The World Cup's League of Nations: For the first time more than 100 non-English Premier League players will feature in the finals this summer

That's at least one from each club and one for every country except Russia

There is an easy solution for football fans waiting impatiently for this summer's World Cup to start – just pop to your nearest Premier League ground, because you are guaranteed to see at least one potential star of the tournament in action right now. The 2014 finals will be the first World Cup featuring more than 100 non-English Premier League players, dwarfing the number from any other league and underlining the global power and appeal of England's top flight.

Indeed, such is the multi-national make-up of today's Premier League that it is likely only one of the 32 competing squads in Brazil – Russia – will be without a footballer based in this country. Barring injuries, there will be players from all 20 Premier League clubs at the tournament, with Manchester City potentially sending a dozen from their cosmopolitan squad.

And it is not just the top division – nine Championship sides have players vying for World Cup spots and there is even one League One player dreaming of Brazil, Swindon Town's Massimo Luongo, who made his debut for Australia this month. The combined total from the Premier League and Football League could be as high as 121.

It is a far cry from 20 years ago when the first World Cup of the Premier League era, USA 94, featured just 16 England-based footballers from beyond the British Isles – and 10 of those were Norwegian. Today, by contrast, even a mid-table Premier League game like this afternoon's meeting of Aston Villa and Stoke City could involve as many as seven players who will have the eyes of the world on them in June – from Villa's Belgium striker Christian Benteke to Stoke's Bosnia-Herzegovina goalkeeper Asmir Begovic.

The World Cup may still be 11 weeks away but Stoke's American full-back Geoff Cameron is already thinking how a victory over Villa today would ensure bragging rights over Brad Guzan when the pair join up with the United States squad in May. "You can head into World Cup camp and have a smile on your face and say, 'Hey, we beat you twice'," he says of his banter with the burly Villa goalkeeper whom he calls "The Bear". There could be up to 11 England-based players in Jürgen Klinsmann's US squad – a total only Belgium and France are expected to match – and this is illustrative of the reality of life for many players in the modern game: rivals one week, brothers-in-arms the next.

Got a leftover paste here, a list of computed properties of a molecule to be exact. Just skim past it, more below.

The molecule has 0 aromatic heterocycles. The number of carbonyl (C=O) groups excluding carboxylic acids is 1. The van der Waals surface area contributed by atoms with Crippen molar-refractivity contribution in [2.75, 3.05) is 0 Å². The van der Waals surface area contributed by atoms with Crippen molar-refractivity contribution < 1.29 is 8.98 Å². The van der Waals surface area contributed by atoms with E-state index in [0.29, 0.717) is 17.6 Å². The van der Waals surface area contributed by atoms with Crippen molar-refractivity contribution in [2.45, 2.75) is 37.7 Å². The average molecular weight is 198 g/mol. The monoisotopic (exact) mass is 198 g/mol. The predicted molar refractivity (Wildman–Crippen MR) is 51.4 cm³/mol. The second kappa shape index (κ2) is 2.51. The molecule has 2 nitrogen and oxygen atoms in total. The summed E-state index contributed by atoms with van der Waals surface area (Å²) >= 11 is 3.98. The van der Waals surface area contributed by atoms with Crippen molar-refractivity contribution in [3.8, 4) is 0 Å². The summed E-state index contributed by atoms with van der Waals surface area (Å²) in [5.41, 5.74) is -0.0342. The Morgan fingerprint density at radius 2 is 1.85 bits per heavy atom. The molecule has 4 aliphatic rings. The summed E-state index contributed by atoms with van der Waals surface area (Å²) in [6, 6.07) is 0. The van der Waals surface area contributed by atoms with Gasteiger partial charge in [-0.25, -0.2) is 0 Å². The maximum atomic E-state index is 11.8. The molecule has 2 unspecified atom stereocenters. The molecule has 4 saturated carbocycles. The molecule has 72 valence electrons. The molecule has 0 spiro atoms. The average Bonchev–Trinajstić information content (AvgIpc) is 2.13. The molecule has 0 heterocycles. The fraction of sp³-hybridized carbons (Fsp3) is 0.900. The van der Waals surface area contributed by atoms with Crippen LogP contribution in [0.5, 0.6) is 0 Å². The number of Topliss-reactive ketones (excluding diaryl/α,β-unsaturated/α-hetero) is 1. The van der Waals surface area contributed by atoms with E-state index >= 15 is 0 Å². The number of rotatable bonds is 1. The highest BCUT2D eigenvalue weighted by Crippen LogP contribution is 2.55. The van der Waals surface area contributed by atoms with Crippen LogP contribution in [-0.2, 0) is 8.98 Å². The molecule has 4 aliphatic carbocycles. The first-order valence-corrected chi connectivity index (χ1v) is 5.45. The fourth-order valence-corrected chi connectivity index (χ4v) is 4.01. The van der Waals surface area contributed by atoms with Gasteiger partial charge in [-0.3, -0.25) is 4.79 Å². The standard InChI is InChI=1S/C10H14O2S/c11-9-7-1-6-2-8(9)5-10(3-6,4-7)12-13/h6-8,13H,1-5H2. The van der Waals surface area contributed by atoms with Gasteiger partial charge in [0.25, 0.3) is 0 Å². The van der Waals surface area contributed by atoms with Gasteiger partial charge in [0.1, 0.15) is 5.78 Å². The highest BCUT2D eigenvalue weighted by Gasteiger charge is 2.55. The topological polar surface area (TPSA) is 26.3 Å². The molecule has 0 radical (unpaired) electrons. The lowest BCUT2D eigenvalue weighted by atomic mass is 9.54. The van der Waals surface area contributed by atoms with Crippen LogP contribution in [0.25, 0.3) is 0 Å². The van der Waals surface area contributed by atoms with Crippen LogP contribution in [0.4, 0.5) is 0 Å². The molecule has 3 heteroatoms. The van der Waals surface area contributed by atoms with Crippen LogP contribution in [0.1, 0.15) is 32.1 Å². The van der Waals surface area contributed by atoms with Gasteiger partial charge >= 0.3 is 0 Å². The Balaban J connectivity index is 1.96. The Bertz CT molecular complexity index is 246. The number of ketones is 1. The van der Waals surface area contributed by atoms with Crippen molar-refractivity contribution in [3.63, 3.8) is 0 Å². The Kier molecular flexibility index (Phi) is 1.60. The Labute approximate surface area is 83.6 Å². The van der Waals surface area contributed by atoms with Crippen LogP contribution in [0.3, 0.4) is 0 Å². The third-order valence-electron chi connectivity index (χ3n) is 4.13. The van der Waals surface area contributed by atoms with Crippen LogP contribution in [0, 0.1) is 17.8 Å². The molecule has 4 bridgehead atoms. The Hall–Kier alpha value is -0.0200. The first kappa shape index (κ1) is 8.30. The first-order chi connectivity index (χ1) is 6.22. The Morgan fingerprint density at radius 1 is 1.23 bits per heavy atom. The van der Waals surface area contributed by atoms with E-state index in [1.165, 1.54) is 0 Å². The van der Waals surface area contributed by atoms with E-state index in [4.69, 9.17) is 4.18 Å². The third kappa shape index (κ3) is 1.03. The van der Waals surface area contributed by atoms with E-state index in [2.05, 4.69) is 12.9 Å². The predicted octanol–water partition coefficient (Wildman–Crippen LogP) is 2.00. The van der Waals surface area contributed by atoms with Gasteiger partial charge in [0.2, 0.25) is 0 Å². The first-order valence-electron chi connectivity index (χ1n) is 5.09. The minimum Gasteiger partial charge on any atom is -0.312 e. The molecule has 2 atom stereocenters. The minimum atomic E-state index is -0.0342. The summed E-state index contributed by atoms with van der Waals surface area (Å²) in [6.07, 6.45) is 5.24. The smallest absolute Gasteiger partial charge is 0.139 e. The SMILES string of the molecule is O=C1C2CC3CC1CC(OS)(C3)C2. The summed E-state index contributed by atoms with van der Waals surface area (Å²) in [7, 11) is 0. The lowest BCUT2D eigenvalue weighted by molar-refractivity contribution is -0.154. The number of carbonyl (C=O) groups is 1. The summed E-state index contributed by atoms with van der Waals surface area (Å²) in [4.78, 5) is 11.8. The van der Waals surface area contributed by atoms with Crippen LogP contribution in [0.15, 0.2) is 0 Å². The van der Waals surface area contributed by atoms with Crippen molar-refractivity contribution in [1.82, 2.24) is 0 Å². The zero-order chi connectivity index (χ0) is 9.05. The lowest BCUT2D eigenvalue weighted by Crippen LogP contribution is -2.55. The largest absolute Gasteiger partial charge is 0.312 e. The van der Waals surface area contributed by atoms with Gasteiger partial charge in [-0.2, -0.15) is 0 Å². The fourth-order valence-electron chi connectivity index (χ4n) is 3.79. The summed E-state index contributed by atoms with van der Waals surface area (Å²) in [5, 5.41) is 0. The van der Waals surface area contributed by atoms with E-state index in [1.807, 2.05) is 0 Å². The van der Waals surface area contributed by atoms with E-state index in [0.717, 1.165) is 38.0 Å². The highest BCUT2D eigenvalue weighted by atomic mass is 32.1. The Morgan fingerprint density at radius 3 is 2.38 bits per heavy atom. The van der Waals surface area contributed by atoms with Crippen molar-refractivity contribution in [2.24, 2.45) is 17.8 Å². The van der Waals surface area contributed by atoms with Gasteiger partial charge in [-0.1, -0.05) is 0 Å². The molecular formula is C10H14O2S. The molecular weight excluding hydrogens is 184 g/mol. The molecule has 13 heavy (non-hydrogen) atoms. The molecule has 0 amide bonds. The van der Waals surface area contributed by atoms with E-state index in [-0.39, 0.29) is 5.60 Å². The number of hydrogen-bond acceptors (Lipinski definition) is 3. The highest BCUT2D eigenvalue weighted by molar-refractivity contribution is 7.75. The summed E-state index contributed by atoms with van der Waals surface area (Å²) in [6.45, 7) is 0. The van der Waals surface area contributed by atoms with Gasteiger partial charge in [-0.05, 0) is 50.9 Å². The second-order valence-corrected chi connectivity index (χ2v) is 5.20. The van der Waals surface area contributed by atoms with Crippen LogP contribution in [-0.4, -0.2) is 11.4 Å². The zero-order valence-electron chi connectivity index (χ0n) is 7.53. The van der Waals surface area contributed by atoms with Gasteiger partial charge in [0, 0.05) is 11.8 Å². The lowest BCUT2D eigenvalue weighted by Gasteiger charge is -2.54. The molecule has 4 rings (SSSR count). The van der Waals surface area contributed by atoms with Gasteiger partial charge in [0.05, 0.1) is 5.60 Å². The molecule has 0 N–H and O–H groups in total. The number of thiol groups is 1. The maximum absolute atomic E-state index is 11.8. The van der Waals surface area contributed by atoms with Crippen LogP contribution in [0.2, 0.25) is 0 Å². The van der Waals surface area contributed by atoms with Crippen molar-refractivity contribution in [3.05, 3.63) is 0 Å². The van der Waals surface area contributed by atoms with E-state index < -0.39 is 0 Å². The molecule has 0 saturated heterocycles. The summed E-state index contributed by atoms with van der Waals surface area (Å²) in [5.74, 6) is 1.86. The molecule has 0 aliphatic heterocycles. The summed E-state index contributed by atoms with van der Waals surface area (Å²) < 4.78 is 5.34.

For the football fan of a certain age, it is tempting to feel nostalgia for the days when World Cup heroes came out of nowhere, exploding on to our TV screens with a stunning goal, a rare piece of skill or perhaps just a silly celebration.

In his fine book on the 1990 World Cup, All Played Out, author Pete Davies asked the question, "And who were these guys Argentina were playing?" of the Cameroon side who stunned Diego Maradona's holders in the opening match. If that were now, Roger Milla's dance would have been seen regularly in the Champions League, while Cyrille Makanaky might have pitched up at Wigan.

Travelling further back in time, the late Tom Finney confessed he "had never seen anything like it" when watching Brazil at the first World Cup they hosted in 1950, but for a player like Cameron, the shrinking of Planet Football has its pluses.

He will be part of a US defence charged with stifling Portugal and Germany in successive group matches and at the Britannia Stadium recently got to size up Arsenal's Mesut Özil. He admits to making mental notes.

"It might be different in the World Cup where you have other players [and] there might be differences tactically," he says, "but you can pick up the habits that he uses as a player – dribbling tactics or his tendencies. You keep that in your mind so that hopefully when I do play against him in the summer, I will be able to remember, 'OK, this is where his tendencies are, this and that'."

As for the physical preparations, Cameron came back from the Americans' last friendly against Ukraine with firm instructions to get some rest. "We were just talking about how it's a very hard and long season with the Premier League and the toll it takes on your body so make sure you rest as much as possible – on days off, just shut your body down and try to recover as fast."

While Cameron can already think ahead to Brazil, one potential opponent in the Americans' opening game in Natal is reluctant to do the same. For Middlesbrough's Ghana winger Albert Adomah, there is no guarantee of a place in the Black Stars' 23-man squad after he made just one start in qualifying. "I don't think about the World Cup too much because anything can happen," he tells The Independent on Sunday. "Hopefully I'll be one of the 30 players [named] and then they have to trim it down to 23, but there's a long way to go."